Business Interviews Digital

Q&A: Justin Evans, MixGenius

By | Published on Wednesday 10 December 2014


This interview from the recent M For Montreal conference appeared in the December 2014 edition of the CMU Trends Report. Buy our reports from the CMU Shop or get every edition by signing up for CMU Premium

Most debate on the digital music revolution centres on consumer-facing platforms – download stores, streaming services and direct-to-fan channels – which make it simpler for fans to access music, and much easier for artists to get their tracks out into the wider world (even if the challenge of then finding an audience remains).

But digital developments are also revolutionising the music making process, and are making it easier for artists to create recorded content as well as distribute it. Justin Evans’ company MixGenius, and its first product Landr, are doing just that, helping artists with the all important mastering process.

“MixGenius is about ten years of research from Queen Mary University in London using machine learning and big data for doing sound engineering tasks”, Evans says. “There’s a big body of intellectual property there that we moved with an incubator to Montreal to develop into cool products, and Landr is the first. It’s an online mastering studio that benchmarks extremely well with professional mastering studios at a fraction of the cost; so we make it accessible for people to get really professional sound at a very low cost”.

Explaining how that first product works, Evans goes on: “You take your stereo output from your recording, and drag and drop it onto our website, which uploads it to our cloud server. Our server then analyses it, understands what the appropriate mastering is for the track, and applies a bunch of processors. Which processors depends on the frequency of the music, and some genre and style elements. The system automatically does what a human mastering engineer would do”.

The aim is to enable artists – DIY artists especially – to apply the kind of mastering to their tracks that would previously come with a not insignificant price tag attached.

“Right now, for most people, who just want to do MP3 output, it’s free”, Evans adds. “Part of the reason for that is it’s machine leaning, the system is learning from all the content being uploaded. We’ve processed half a million tracks in five months, and are starting to get enough data to really make the system awesome. You can then pay a subscription – nine to nineteen bucks – for uncompressed files”.

Although clearly most liberating for unsigned artists, Evans says: “One of the most exciting things for me was when Bob Weir from Grateful Dead and his TRI Studios found us, and loved us, and they are now using Landr to prepare tracks for streaming services. And we have other established artists using the service too. Though for me, as a musician too, I’m also excited about all the kids out there making new music – kids in Brazil making crazy EDM from a genre I’ve never heard of – and using Landr to make their tracks better”.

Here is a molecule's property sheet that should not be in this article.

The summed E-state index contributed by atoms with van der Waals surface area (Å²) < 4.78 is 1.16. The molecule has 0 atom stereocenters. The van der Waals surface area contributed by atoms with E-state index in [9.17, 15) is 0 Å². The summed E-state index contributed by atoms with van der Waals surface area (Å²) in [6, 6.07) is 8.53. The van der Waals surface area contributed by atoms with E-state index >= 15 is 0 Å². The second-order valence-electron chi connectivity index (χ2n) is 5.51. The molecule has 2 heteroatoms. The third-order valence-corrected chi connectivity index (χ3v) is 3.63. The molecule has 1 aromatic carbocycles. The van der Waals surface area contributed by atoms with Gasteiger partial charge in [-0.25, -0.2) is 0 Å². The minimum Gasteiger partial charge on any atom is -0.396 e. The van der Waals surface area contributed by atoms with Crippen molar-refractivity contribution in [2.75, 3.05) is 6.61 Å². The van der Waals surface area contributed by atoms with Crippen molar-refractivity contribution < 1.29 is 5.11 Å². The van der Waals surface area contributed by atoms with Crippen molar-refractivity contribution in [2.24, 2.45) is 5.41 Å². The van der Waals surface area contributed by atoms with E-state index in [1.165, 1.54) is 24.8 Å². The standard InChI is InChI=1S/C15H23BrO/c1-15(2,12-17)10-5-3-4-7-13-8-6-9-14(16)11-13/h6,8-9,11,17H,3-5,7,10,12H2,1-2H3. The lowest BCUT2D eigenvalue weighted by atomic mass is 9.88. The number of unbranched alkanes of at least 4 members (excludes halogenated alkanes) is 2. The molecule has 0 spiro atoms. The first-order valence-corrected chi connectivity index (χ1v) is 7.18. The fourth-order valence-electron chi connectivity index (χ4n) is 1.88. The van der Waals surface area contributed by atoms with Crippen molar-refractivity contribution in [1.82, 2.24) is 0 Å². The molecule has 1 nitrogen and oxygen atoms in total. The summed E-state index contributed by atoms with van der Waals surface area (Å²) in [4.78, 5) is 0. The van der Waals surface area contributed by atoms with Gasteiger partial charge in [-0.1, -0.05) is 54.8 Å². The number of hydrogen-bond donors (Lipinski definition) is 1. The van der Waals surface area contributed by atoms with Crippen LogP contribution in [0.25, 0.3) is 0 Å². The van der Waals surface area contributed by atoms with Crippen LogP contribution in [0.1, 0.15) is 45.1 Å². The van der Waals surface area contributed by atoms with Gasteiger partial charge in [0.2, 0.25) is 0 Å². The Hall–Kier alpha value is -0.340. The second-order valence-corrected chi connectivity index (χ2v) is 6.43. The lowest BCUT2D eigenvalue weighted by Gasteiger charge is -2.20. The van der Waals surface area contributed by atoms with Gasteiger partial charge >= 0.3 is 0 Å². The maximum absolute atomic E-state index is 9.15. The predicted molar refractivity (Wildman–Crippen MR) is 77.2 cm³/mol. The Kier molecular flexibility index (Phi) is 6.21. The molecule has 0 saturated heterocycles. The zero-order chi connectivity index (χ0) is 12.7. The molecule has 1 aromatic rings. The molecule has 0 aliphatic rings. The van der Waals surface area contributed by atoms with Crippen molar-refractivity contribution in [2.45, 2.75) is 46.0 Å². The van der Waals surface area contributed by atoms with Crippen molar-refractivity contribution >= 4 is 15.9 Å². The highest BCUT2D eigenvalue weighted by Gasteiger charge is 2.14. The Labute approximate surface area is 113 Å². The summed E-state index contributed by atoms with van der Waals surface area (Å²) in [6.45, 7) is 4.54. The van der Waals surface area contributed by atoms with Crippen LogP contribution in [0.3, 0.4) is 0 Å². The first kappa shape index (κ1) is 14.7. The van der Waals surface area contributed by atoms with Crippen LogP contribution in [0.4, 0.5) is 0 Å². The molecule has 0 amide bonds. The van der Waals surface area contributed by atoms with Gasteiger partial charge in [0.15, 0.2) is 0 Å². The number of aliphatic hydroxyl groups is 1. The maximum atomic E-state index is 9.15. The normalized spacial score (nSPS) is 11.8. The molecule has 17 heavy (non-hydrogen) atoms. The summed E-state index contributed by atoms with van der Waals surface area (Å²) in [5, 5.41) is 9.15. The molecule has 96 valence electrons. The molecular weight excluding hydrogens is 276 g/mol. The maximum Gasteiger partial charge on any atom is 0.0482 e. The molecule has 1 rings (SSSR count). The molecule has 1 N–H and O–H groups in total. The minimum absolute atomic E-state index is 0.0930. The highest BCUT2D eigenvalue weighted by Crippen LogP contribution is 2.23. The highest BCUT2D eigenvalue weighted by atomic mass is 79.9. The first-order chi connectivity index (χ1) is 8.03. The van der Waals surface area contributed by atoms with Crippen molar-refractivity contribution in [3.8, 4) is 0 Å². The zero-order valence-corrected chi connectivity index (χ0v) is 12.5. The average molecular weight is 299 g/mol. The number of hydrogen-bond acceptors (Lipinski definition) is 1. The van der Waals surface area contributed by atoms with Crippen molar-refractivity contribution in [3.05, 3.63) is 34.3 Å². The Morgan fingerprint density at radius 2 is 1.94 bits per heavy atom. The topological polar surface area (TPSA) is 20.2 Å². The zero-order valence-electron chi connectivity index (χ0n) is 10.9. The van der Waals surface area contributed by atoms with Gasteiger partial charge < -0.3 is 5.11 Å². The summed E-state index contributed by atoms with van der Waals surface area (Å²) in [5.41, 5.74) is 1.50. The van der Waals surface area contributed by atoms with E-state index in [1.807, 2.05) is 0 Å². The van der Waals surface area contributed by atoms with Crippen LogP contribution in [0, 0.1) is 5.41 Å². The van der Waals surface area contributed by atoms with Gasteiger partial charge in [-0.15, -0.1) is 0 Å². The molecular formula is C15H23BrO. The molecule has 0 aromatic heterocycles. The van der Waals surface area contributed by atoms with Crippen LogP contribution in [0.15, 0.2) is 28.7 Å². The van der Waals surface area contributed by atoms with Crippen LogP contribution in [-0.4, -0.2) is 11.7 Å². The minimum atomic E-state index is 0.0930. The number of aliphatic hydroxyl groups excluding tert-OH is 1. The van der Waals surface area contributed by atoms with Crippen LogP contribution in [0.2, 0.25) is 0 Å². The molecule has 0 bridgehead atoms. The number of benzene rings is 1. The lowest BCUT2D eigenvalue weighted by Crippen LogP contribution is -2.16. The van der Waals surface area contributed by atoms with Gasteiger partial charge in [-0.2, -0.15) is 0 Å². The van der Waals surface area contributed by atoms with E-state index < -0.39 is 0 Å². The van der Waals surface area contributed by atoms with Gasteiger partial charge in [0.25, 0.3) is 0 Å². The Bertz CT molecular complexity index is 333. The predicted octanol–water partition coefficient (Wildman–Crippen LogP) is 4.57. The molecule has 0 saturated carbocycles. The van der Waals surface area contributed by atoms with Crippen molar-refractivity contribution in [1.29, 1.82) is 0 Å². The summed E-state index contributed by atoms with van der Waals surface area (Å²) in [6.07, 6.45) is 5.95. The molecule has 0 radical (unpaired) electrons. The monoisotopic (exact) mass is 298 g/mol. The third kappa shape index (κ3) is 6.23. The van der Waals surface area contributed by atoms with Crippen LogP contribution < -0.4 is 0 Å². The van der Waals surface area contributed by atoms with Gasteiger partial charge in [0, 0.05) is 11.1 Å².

Although MixGenius’s first product is winning fans amongst established artists and producers, Evans admits that there was some suspicion about and resistance to the product when he first started talking about it at industry events. “It’s always a scary thing when a technology starts doing something only human beings have done before. One of our own staff members admitted to me recently that he was super sceptical about Landr when he first heard about it, but then he tried it, realised how awesome it was, and that it actually makes his life a lot easier”.

Evans also reckons that, as with the digital distribution domain, recent and future advances in music making technologies are significant. “I think that we are just starting to see the tip of the iceberg”, he says. “And giving more people the capacity of creativity is a great thing. Particularly inspiring are projects like those being pursued by Pauline Oliveros’s Deep Listening Institute, making musical tools for people with disabilities. But even wider than that, anything that unlocks more people’s musicality is a great thing”.

But what does Evans think about those who argue that, with more music available than ever before – partly due to digital distribution, and increasingly due to new music making tools – that means there is just more mediocre music to trawl through to find the good stuff.

“I don’t agree with that. My life is filled with great music. If there’s more music out there, you can listen to more, and you’ll like more. Yes, there’s a lot of content to navigate, to find what you like, but there are more channels to access tracks through too. Try each channel, and find the ones that work for you”.

Whether good or bad, music technology of all kinds continues to morph and progress at an unprecedented rate. “Whereas new technologies, disruptive technologies, would come along once a decade in the past, it feels like thinks move on every few months today”, Evans says.

But the technology makers have a duty to help the music community, and the world at large, keep on top of these developments, Evans says. “I think it’s our responsibility as technologists to make the tools accessible, simple to use and easy for everyone. Nothing disruptive is meaningful if only technologists can understand it. And I think there is both an ethical and commercial imperative here. More than anything as a product designer, you want to make something that works, because if it works, and if it works for lots of people, the longer it will last”.

This report from the recent M For Montreal conference appeared in the December 2014 edition of the CMU Trends Report. Buy our reports from the CMU Shop or get every edition by signing up for CMU Premium